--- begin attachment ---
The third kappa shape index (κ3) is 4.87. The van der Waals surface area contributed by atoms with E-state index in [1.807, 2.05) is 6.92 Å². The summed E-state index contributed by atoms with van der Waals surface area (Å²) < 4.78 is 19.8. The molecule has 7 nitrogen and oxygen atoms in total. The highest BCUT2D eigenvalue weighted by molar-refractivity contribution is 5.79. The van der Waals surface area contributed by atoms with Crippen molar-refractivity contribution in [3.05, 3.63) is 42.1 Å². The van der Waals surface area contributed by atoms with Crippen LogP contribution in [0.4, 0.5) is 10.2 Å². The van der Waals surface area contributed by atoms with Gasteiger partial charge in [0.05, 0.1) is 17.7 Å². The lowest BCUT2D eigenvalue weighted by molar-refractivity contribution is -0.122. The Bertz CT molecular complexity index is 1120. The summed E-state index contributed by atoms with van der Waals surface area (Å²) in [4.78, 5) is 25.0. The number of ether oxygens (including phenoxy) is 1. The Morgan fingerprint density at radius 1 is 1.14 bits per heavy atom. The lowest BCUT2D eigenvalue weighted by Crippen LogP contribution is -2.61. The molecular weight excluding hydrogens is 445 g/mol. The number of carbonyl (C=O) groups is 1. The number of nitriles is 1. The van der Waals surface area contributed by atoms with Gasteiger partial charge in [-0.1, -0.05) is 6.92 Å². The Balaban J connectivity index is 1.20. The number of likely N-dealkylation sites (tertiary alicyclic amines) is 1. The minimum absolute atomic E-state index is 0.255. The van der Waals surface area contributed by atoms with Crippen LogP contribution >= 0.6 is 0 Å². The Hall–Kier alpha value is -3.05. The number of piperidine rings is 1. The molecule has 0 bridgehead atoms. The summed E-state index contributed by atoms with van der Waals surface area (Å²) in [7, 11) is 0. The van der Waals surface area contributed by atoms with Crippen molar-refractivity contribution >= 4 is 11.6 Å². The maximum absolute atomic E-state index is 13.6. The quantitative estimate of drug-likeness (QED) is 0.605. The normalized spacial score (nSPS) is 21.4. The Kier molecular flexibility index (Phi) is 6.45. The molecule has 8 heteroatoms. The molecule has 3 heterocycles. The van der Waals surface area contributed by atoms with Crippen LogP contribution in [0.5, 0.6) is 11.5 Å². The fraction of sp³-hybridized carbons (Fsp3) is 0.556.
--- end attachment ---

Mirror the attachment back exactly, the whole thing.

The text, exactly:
The third kappa shape index (κ3) is 4.87. The van der Waals surface area contributed by atoms with E-state index in [1.807, 2.05) is 6.92 Å². The summed E-state index contributed by atoms with van der Waals surface area (Å²) < 4.78 is 19.8. The molecule has 7 nitrogen and oxygen atoms in total. The highest BCUT2D eigenvalue weighted by molar-refractivity contribution is 5.79. The van der Waals surface area contributed by atoms with Crippen molar-refractivity contribution in [3.05, 3.63) is 42.1 Å². The van der Waals surface area contributed by atoms with Crippen LogP contribution in [0.4, 0.5) is 10.2 Å². The van der Waals surface area contributed by atoms with Gasteiger partial charge in [0.05, 0.1) is 17.7 Å². The lowest BCUT2D eigenvalue weighted by molar-refractivity contribution is -0.122. The Bertz CT molecular complexity index is 1120. The summed E-state index contributed by atoms with van der Waals surface area (Å²) in [4.78, 5) is 25.0. The number of ether oxygens (including phenoxy) is 1. The Morgan fingerprint density at radius 1 is 1.14 bits per heavy atom. The lowest BCUT2D eigenvalue weighted by Crippen LogP contribution is -2.61. The molecular weight excluding hydrogens is 445 g/mol. The number of carbonyl (C=O) groups is 1. The number of nitriles is 1. The van der Waals surface area contributed by atoms with Gasteiger partial charge in [-0.1, -0.05) is 6.92 Å². The Balaban J connectivity index is 1.20. The number of likely N-dealkylation sites (tertiary alicyclic amines) is 1. The minimum absolute atomic E-state index is 0.255. The van der Waals surface area contributed by atoms with Crippen LogP contribution >= 0.6 is 0 Å². The Hall–Kier alpha value is -3.05. The number of piperidine rings is 1. The molecule has 0 bridgehead atoms. The summed E-state index contributed by atoms with van der Waals surface area (Å²) in [7, 11) is 0. The van der Waals surface area contributed by atoms with Crippen molar-refractivity contribution >= 4 is 11.6 Å². The maximum absolute atomic E-state index is 13.6. The quantitative estimate of drug-likeness (QED) is 0.605. The normalized spacial score (nSPS) is 21.4. The Kier molecular flexibility index (Phi) is 6.45. The molecule has 8 heteroatoms. The molecule has 3 heterocycles. The van der Waals surface area contributed by atoms with Crippen LogP contribution in [0.5, 0.6) is 11.5 Å². The fraction of sp³-hybridized carbons (Fsp3) is 0.556.